Blog
About

248
views
0
recommends
+1 Recommend
1 collections
    0
    shares
      • Record: found
      • Abstract: found
      • Article: found
      Is Open Access

      Educational attainment of Eastern European pupils in primary schools in England: Implications for policy and practice

      London Review of Education

      UCL IOE Press

      EASTERN EUROPEAN, ACHIEVEMENT, MIGRATION, LANGUAGE DIVERSITY AND ETHNIC BACKGROUND

      Read this article at

      Bookmark
          There is no author summary for this article yet. Authors can add summaries to their articles on ScienceOpen to make them more accessible to a non-specialist audience.

          Abstract

          The aim of this article is to explore the attainment of Eastern European children in primary schools in England. The research draws on detailed National Pupil Database and school census data for 586,181 pupils who completed Key Stage 2 in England in 2016. Two methodological approaches were used to analyse the data. First, the performance of all pupils was analysed by ethnic and language background to illustrate patterns of attainment for each group. Second, attainment data were further analysed by social background factors to explore the main factors influencing performance in schools and the reasons for underachievement. The main findings from the study confirm that a number of Eastern European pupils have low attainment, and their performance in English schools has been masked by government statistics that fail to distinguish between 'White Other' ethnic groups. The empirical data suggest that speakers of Czech, Slovak, Hungarian, Polish, Romanian, Latvian, Lithuanian and Bulgarian are particularly underachieving, and that the difference between their educational performance and others is larger than for any other main groups. There is also a wide variation in performance between regions in England, with large attainment gaps between Eastern European and White British children. Some of the main reasons for underachievement identified from the study are the lack of fluency in English, economic deprivation, a disrupted or non-existent prior education and parental lack of understanding of the British education system. Overall, this research confirms that the underachievement of Eastern European children remains a cause for concern and is obviously an issue that policymakers and schools need to address. Implications for policy and practice are discussed in the final section.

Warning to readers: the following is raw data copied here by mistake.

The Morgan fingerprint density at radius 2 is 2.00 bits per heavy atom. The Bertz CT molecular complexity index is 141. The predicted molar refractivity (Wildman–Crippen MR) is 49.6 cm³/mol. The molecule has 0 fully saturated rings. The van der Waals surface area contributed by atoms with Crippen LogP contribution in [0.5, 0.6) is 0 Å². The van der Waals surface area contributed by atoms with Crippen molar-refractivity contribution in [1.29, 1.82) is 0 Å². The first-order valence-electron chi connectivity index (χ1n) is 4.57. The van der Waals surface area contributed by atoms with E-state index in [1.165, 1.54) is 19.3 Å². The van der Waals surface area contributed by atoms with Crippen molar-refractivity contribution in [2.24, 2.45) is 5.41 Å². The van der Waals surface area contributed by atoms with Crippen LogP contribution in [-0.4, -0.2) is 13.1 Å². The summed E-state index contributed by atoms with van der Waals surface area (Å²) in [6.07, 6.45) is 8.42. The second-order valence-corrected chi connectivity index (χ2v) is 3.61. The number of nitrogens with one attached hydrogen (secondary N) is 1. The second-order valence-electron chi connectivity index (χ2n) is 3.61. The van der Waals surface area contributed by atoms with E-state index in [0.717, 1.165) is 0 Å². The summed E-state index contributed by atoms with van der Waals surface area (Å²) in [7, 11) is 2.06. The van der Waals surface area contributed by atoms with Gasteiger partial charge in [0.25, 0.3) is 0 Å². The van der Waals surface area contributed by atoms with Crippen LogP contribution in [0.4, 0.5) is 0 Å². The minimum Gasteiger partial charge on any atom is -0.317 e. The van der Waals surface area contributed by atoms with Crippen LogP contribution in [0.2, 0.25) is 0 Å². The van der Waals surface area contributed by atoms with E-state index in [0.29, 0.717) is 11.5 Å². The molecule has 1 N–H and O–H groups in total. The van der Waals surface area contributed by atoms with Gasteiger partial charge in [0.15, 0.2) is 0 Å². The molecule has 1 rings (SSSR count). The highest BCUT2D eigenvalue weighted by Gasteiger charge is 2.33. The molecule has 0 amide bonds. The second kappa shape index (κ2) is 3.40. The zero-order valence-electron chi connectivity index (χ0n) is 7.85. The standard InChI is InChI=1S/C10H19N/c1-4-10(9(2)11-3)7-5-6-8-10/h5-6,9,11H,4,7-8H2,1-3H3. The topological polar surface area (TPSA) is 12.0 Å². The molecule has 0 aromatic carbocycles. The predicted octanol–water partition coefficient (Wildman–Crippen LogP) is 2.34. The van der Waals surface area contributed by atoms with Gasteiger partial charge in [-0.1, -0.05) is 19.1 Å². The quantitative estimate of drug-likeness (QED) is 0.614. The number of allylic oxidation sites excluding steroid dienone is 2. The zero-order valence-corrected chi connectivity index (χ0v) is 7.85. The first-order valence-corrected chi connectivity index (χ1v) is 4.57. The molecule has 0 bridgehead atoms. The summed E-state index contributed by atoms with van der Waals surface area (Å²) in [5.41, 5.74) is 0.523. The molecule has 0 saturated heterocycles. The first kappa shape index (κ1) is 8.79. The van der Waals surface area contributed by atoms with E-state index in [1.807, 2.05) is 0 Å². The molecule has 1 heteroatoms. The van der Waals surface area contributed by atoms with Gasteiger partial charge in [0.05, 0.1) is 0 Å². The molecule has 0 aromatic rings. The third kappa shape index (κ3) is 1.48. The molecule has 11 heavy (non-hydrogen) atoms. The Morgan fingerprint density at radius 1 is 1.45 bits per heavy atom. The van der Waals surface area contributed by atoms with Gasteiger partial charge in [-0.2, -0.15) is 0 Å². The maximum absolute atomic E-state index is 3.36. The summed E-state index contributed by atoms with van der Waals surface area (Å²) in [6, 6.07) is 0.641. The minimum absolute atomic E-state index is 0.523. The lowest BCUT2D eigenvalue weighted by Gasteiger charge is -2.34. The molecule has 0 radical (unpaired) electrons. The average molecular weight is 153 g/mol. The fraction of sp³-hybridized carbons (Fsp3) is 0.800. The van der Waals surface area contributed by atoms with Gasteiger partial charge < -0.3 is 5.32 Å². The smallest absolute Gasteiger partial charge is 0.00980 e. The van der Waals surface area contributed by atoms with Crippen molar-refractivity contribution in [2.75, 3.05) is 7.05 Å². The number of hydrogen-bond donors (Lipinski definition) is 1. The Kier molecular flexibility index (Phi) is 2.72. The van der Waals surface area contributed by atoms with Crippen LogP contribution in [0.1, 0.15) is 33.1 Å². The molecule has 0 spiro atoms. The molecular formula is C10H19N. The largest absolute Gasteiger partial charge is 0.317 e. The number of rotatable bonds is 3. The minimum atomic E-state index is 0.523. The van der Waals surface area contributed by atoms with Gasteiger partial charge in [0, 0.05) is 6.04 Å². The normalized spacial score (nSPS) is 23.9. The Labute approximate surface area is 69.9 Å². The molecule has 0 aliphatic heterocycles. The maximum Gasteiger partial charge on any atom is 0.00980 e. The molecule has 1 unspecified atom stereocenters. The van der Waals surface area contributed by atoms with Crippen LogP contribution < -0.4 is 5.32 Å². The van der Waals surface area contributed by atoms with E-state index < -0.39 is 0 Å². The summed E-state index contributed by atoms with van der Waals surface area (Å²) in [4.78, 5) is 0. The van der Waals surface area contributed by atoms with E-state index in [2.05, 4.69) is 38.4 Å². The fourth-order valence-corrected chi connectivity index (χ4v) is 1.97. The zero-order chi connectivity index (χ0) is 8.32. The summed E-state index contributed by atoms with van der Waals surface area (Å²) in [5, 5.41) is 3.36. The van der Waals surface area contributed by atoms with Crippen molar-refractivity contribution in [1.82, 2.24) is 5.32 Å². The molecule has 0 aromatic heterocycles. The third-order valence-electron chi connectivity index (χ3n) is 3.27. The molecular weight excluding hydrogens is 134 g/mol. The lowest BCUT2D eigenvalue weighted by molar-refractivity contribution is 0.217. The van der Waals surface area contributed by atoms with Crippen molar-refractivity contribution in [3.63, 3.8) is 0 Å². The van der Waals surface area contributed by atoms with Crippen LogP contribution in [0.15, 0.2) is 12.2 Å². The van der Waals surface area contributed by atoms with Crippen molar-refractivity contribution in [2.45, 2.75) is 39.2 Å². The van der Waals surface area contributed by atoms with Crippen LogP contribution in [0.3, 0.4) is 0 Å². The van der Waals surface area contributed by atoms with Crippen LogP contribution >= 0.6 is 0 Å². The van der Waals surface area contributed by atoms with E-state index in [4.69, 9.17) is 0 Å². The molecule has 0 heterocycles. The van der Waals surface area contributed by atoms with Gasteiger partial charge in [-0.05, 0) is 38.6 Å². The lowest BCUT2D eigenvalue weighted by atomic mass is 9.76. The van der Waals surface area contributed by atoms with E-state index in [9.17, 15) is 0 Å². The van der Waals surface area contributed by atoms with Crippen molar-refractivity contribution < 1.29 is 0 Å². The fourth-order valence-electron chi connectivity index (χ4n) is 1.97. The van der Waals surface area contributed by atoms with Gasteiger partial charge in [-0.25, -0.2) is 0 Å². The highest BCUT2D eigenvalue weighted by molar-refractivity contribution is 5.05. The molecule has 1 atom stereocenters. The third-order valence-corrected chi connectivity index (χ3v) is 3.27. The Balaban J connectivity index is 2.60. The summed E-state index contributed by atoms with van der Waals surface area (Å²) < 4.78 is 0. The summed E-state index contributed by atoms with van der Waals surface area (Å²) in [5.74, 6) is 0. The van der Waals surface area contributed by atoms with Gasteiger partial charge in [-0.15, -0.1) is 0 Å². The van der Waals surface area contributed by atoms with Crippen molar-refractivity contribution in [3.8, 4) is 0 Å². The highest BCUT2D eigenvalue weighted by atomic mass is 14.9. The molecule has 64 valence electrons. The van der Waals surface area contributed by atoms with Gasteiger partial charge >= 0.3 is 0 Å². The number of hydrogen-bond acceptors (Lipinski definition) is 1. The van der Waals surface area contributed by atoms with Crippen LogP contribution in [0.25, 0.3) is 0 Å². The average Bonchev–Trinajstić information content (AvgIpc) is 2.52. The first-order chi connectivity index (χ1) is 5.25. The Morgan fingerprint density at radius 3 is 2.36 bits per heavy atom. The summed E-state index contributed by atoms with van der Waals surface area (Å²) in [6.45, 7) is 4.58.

Related collections

          Author and article information

          Journal
          10430
          London Review of Education
          UCL IOE Press
          1474-8460
          18 July 2019
          : 17
          : 2
          : 159-177
          Article
          1474-8460(20190718)17:2L.159;1- s5.phd /ioep/clre/2019/00000017/00000002/art00005
          10.18546/LRE.17.2.05
          Product
          Categories
          Articles

          Comments

          Comment on this article

          London Review of Education
          Volume 17, Issue 2

          Similar content 82